Consumer Credit: Tips for the Way to Better Credit

In spite of general information available online, many consumers are still "in the dark" about how credit scoring functions and the best actions to take to improve it.
In spite of advice on repairing credit, a tip from an professional who has been in the business for many many years, often the best way to improve your credit is to simply pay your bills on time and reduce your credit line debt as much as possible--your payment history accounts for 35% of your FICO score.
Many consumers have recently experienced reduction of their credit lines, which then increases the percentage of debt, which then lowers their credit score. If a line of credit allows up to $50,000 and the outstanding debt is $45,000, but then the line of credit is suddenly reduced to $30,000, the borrower now appears to have exceeded the credit line. So now, the FICO score may be lowered, even though the borrower is always on time with payments.
Another factor that can impact credit scores is that not all banks report their credit limits for a borrower, but instead reports the highest balance--this actually can end up lowering the borrower's credit score because the debt utilization percentage does not show up. (See Liz Pulliam's "Weird Stuff that Hurts Your Credit.")
Borrowers, in an effort to simplify their credit history, make the mistake of voluntarily closing a credit account. This actually can be a very bad thing, especially if it was established much earlier in the consumer's credit history.  Your credit history accounts for 15% of your score, so you could anticipate seeing that much of a reduction on your score: A score of 750 could be reduced to less than 650. And, for instance, if you had a bankruptcy, you may be categorized with others who have also, but if you have that bankruptcy removed from your record, you will now be compared differently, which can impact your score negatively.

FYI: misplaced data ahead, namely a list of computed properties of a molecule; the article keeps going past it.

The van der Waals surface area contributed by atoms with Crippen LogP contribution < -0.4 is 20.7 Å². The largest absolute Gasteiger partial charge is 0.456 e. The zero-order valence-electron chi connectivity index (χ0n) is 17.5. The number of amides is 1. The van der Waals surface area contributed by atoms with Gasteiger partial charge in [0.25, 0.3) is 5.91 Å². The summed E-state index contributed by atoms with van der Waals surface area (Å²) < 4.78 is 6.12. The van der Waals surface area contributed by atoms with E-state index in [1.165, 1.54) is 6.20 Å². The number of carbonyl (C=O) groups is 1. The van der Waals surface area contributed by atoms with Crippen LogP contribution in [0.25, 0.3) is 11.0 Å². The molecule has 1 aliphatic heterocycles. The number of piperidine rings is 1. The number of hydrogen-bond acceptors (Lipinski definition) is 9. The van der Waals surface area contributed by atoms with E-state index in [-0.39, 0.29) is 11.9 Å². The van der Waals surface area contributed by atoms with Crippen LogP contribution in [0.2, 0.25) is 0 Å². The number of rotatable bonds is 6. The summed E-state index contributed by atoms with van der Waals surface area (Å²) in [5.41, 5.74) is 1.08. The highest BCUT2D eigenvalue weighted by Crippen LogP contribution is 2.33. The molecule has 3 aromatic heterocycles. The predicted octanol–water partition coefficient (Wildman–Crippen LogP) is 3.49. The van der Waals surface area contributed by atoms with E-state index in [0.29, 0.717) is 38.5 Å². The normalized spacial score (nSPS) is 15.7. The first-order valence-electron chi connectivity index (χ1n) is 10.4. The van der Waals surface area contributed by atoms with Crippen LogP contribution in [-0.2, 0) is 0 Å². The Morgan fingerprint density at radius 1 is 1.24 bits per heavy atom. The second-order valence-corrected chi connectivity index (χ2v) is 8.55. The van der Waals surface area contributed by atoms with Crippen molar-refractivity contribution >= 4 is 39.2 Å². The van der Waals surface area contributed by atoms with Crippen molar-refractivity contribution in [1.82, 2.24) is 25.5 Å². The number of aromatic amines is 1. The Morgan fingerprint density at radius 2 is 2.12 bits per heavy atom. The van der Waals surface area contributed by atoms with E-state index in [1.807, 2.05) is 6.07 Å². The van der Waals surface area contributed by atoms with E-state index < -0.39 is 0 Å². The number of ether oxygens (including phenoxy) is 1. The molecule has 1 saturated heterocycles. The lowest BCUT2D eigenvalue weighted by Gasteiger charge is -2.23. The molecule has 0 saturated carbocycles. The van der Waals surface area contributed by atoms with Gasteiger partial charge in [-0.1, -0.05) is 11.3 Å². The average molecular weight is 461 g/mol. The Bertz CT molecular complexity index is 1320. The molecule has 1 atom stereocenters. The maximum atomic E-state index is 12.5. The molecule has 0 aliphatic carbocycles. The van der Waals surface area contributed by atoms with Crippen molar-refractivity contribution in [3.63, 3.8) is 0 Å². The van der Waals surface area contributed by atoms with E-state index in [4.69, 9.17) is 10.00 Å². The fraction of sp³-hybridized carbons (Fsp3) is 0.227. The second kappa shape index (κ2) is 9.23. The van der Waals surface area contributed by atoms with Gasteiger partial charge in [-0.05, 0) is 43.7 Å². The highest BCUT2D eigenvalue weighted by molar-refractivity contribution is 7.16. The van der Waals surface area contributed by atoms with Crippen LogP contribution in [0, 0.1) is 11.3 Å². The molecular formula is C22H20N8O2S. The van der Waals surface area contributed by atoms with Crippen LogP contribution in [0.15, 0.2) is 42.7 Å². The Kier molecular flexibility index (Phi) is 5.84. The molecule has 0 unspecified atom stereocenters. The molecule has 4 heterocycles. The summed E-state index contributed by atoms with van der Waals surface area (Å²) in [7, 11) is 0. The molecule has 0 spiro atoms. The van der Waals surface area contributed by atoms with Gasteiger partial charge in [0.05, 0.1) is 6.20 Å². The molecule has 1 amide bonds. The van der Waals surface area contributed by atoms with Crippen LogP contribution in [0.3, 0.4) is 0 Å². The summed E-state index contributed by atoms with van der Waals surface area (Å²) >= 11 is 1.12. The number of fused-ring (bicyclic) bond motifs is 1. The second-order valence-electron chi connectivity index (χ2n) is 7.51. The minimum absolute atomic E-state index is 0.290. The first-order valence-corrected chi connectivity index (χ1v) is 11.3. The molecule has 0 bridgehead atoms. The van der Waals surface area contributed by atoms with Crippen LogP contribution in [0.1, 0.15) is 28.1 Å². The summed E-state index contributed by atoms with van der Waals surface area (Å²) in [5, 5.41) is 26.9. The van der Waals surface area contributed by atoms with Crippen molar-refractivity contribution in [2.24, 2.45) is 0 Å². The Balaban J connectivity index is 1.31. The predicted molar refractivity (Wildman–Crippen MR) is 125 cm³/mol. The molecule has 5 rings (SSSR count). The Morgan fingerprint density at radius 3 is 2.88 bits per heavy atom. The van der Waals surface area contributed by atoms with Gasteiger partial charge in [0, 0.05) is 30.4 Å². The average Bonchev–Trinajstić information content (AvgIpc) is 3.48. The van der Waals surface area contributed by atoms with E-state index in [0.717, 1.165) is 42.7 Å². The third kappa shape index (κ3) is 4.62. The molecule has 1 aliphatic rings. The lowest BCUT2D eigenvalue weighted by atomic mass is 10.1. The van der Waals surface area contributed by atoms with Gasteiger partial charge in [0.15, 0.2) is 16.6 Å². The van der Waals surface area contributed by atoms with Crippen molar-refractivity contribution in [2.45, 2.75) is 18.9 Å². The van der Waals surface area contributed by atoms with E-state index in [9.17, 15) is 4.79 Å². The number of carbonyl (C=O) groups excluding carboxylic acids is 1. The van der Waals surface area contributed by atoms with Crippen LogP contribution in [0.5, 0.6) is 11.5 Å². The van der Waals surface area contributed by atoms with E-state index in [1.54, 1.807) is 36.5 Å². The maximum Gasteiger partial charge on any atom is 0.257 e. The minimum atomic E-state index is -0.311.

Something else not generally known, is that simply by paying bills on time and reducing debt, your FICO score can also improve in a short period, sometimes in as little as 30 days (or a few months), depending on the various factors of your credit history. The FICO score is a mathematically produced number based on certain elements that are used by the Fair Isaac Corporation, and is very complex, but you can know its basic components:
  • Type of Credit:               10%
  • New Credit Inquiries:      10%
  • Payment History:             35%
  • Length of Credit History: 15%
  • Amounts Owed:              30%
Further, many borrowers think that the credit scores they obtain online from a free credit reporting site is an accurate representation of their score, but in fact, they cannot substitute for the ones lenders must obtain when working with a potential homebuyer or refinance borrower.
Further, many borrowers believe that it is best for them to pay down all debt prior to obtaining a home loan, when that is not always the case.
Another important thing to know is that Fair Isaac Corporation, the maker of the FICO score, changes its model, and may be doing so again at this moment--this can change how much you are going to pay for your home loan. If you are looking into borrowing or refinancing at this time, current information would be extremely important for you.
One company works on "credit mapping" as opposed to credit repair. The borrower is advised to investigate what either type of company could do for them, but in general credit repair companies may cost $800 or more and in certain cases has not helped the borrower through it's actions. Another company uses credit mapping outlines for a particular borrower--at a much lower fee cost--based on their credit report and other circumstances, and what may best work for them, as opposed to the generic information found on sites such as http://www.myfico.com/ .  For more explicit information about credit mapping and general advice, see this article in the Orange County Register published last September.
In summary, you really need to know about your particular situation to best know what to to, before you make a move.
More tips about credit:  Improving Your Credit Score, Recognizing a Credit Repair Scam

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